Deni Avdija Areas of Growth
Coming off of an up-and-down season that was cut short with injuries, Deni Avdija is being looked at to take a step up for the Washington Wizards. The team has more depth due to the Russell Westbrook trade, and Avdija is going to have to find his role. In his rookie season, Avdija started 32 of his 54 games. Now he’ll look to be a big bench player, slotting behind Kyle Kuzma at the three and Rui Hachimura at the four.
What does Avdija need to do to take that leap in year two? Here are three areas for Avdija to focus on in his sophomore season.
Focusing on Being a Reliable Secondary Creator
With his switch to a bench role, Deni Avdija will be asked to be a big playmaker for the second unit. Last season he shared the starting line-up with ball-dominant Russell Westbrook and Bradley Beal. Avdija only averaged 1.2 assists per game last season. It often wasn’t up to him to initiate the offense.
If he’s primarily off the bench, Avdija will be able to play a more similar game to his time at Maccabi Tel Aviv. One of Avdija’s strengths as a prospect was his playmaking ability. He can up his usage rate from 12 percent and help create for the second unit alongside Kentavious Caldwell-Pope and Davis Bertans.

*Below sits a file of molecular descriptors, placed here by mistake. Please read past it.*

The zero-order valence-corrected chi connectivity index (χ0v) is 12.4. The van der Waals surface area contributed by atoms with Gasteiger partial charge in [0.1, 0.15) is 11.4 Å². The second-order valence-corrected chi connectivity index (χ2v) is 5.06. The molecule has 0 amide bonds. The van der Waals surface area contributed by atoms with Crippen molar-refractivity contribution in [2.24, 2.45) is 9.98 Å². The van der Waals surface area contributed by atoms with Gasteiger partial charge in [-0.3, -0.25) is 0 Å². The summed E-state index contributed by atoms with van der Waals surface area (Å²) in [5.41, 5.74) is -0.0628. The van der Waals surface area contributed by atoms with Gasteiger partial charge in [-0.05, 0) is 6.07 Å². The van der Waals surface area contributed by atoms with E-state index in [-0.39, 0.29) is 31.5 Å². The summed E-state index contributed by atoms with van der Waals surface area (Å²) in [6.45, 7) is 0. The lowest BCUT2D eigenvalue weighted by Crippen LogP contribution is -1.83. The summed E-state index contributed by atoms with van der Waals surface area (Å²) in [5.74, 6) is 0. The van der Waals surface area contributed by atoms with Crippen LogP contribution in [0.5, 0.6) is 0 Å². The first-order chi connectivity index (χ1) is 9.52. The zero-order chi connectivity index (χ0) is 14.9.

A sharpshooter Avdija is not. The 20-year-old struggled from the field in his rookie year, shooting only 31.5 percent from downtown. His biggest issue was from the corners. Check out this shot chart from his rookie season:
Deni Avdija’s shot chart in the 2020-21 NBA season. pic.twitter.com/A3vON0BntZ— Albert Lee (@aleeinthedmv) July 6, 2021
Avdija had a ton of opportunities from the corner and struggled to convert them. 28 percent from corner threes is not going to cut it as an NBA-level small forward. As Avdija moves to the bench, he’ll likely draw more attention as a scorer on the floor. He may not get as many open looks without Beal & Westbrook spacing the floor for him. That means Avdija is going to have to develop a more consistent stroke and make the most of the looks he does get.
Finishing at the Rim & the Line
Avdija can give himself better looks from three by being a more effective slasher. He is strong for his age but would do well to continue to bulk up and increase his strength at the rim. Avdija needs to get more aggressive in his drives and balance out his drives. Right now he’s still right-hand dominant and a little hesitant to call his own number on a drive. More drives will equal more free throw attempts.
The second part of this equation is becoming a better free-throw shooter. Avdija averaged only 0.8 free throw attempts per game as a rookie, a number that should get pumped up on the second unit. His free throw percentage was 64.4 percent. That number looks bad, but it actually shows an improvement from his 58.1 percent clip in the Israeli league. If his percentage can get up to 70 percent and his attempts can improve, it could free him up for more shots from the outside.
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